Left has made up mind on n-deal, Karat tells PM

New Delhi, Sep 13 (IANS) Top Communist leader Prakash Karat Thursday said that the Left parties have “made up their mind” to block the India-US civil nuclear deal and would not support the government if it went ahead with it despite a majority in parliament opposing the contentious deal.

“We have made up our mind. We won’t be there to help the government to conclude the agreement. It’s now for the government to decide,” Karat said at a seminar on the India-US nuclear deal, which was chaired by Communist Party of India leader A.B. Bardhan and attended, among others, by former prime minister V.P. Singh.

Support TwoCircles

Arguing that the broader objective of the nuclear deal was to “draw India into a military alliance with the US,” Karat revealed for the first time that the United Progressive Alliance (UPA) included “strategic partnership with the US” in the first two drafts of the common minimum programme. This was struck out from the final version after the Left parties raised objections to it.

“Why is the government determined to go ahead despite the clear and established fact that the parties who are opposed to the deal constitute a minority in parliament?” Karat, the Communist Party of India-Marxist secretary general, asked.

Taking pot shots at Prime Minister Manmohan Singh without naming him, Karat said: “Does the PM believe Bush is the greatest friend of India? The most hated president in the US is our greatest benefactor.”

“What has happened to great friends of Bush? Japanese Prime Minister Shinzo Abe has quit. Australian Prime Minister John Howard is on his way out. They are all going,” said Karat in an ominous hint that the Manmohan Singh government may not survive should the Left parties withdraw support, making mid-term polls inevitable.

V.P. Singh was equally unstinting in his rejection of the deal and charged that the 123 bilateral agreement contains several “bondage” clauses that could shackle India’s strategic autonomy and reduce it to a “bonded labour” of the US interests.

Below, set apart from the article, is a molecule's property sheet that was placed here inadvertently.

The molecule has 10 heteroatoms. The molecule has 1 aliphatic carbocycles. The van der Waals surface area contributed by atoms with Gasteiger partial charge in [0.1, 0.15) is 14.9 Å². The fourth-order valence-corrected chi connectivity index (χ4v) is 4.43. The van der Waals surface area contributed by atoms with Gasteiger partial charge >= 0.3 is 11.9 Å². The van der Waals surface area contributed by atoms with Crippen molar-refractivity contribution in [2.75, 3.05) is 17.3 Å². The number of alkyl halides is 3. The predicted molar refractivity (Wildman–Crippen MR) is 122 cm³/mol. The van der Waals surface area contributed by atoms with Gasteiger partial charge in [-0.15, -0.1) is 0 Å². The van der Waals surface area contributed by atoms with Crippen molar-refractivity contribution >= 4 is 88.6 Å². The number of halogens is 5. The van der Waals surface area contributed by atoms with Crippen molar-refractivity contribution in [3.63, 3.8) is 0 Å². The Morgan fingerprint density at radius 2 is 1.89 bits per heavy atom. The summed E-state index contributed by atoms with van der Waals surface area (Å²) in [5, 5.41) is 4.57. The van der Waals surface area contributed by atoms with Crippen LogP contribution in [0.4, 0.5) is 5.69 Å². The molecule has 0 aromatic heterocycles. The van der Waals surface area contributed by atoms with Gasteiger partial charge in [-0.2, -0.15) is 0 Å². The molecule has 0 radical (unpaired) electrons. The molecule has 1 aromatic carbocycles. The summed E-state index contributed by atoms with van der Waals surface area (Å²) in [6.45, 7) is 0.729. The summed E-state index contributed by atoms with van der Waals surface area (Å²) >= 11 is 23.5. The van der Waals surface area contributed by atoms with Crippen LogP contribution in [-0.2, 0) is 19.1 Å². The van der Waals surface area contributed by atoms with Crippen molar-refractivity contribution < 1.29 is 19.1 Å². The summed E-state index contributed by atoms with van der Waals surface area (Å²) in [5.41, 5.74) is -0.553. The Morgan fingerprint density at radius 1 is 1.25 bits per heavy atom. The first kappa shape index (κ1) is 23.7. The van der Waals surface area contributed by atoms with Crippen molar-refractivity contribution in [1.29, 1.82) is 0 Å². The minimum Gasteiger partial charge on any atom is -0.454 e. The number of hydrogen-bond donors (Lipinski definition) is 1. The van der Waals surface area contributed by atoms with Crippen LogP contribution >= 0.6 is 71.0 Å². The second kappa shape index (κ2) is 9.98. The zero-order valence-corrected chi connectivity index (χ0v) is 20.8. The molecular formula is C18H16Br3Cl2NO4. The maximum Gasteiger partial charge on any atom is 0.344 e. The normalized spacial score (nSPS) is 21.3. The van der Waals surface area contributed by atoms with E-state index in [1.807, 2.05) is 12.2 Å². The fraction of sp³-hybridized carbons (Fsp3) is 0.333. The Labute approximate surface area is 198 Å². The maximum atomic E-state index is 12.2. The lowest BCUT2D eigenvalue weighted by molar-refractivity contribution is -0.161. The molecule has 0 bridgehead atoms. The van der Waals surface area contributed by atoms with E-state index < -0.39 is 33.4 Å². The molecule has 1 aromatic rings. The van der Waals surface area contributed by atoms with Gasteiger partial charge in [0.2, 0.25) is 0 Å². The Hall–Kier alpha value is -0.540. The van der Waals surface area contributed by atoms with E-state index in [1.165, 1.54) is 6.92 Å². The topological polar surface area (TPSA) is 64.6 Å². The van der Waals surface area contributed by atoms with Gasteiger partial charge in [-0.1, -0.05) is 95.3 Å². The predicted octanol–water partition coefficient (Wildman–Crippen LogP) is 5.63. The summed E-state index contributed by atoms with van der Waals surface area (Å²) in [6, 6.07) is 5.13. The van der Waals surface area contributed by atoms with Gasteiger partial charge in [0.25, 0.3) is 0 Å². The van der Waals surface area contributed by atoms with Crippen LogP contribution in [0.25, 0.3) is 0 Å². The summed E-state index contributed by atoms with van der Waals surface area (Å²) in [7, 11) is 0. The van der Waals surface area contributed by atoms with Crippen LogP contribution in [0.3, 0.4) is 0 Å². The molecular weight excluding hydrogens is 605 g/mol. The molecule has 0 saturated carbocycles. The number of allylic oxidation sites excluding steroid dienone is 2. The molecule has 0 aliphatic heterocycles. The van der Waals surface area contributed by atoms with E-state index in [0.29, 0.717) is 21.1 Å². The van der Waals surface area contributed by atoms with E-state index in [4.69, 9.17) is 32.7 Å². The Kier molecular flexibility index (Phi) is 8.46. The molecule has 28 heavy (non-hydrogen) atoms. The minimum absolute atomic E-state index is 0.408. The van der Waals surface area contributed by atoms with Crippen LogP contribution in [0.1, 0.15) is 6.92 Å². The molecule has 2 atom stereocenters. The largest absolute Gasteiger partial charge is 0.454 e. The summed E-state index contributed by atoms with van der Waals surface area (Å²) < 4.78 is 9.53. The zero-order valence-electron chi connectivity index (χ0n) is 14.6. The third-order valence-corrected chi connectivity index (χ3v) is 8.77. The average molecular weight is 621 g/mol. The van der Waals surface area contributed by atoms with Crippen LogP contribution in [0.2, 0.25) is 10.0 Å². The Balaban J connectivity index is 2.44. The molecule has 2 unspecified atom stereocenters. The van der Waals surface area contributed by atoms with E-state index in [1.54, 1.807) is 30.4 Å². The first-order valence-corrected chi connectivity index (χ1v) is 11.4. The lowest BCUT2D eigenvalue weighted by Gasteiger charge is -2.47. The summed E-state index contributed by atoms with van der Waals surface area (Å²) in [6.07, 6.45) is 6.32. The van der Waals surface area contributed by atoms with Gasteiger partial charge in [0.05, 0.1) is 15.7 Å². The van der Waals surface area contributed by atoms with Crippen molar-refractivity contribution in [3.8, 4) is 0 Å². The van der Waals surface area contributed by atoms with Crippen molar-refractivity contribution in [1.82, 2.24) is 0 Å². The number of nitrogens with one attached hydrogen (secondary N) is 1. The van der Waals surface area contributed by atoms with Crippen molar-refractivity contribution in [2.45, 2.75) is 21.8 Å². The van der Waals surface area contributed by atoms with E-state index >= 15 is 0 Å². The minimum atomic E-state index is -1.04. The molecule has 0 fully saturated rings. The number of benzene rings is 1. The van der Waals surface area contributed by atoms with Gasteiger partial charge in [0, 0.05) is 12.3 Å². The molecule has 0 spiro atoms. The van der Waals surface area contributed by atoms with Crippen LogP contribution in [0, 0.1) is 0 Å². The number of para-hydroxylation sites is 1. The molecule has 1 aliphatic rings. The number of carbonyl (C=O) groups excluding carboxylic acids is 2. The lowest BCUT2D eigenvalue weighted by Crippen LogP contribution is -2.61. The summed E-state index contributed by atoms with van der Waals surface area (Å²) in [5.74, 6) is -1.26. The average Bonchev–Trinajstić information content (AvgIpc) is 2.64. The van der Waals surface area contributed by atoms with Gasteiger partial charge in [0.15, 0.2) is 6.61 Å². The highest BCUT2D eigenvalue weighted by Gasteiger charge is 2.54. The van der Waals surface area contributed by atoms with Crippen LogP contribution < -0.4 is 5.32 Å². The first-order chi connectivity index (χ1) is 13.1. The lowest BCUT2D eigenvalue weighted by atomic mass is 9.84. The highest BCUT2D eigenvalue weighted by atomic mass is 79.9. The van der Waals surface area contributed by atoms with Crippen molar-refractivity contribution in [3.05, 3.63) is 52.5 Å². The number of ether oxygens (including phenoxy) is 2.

“The government refuses to listen to the Indian parliament, and instead listens to (US President George) Mr Bush and goes by his time table,” Singh said.

“Our prime minister listens not to the parliament but to Mr Bush. For the first time, the prime minister is confronting a majority in parliament (which is opposed to the deal),” said Singh.

He pointed to four “bondage clauses” in the 123 agreement – pertaining to circumstances of termination, the US’ right of return of nuclear materials sold to India, and the proposed plan to place Indian civil nuclear reactors under safeguards in perpetuity – to stress that the deal militated against India’s national interests.

Alluding to the termination clause in Article 14 of the 123 agreement, he said: “It doesn’t specify circumstances that can lead to termination of the agreement. Even India’s foreign policy choices that don’t suit the US can trigger that. This clause is like the sword of Damocles hanging over our head.”

Referring to the right of return clause, Singh said the investment of over $20 billion (“over Rs one lakh crore”) India will make in imported nuclear reactors and technologies will act as a “paperweight” on India’s mind were they to return the US-origin nuclear technology.

“It will be a colossal loss. This will act as a paperweight on the government’s mind before doing anything that may trigger termination.”

Singh also forcefully argued that despite the government’s disclaimers, the Hyde Act of the US will be applicable to the bilateral agreement. “The Hyde Act is hidden in it,” he said.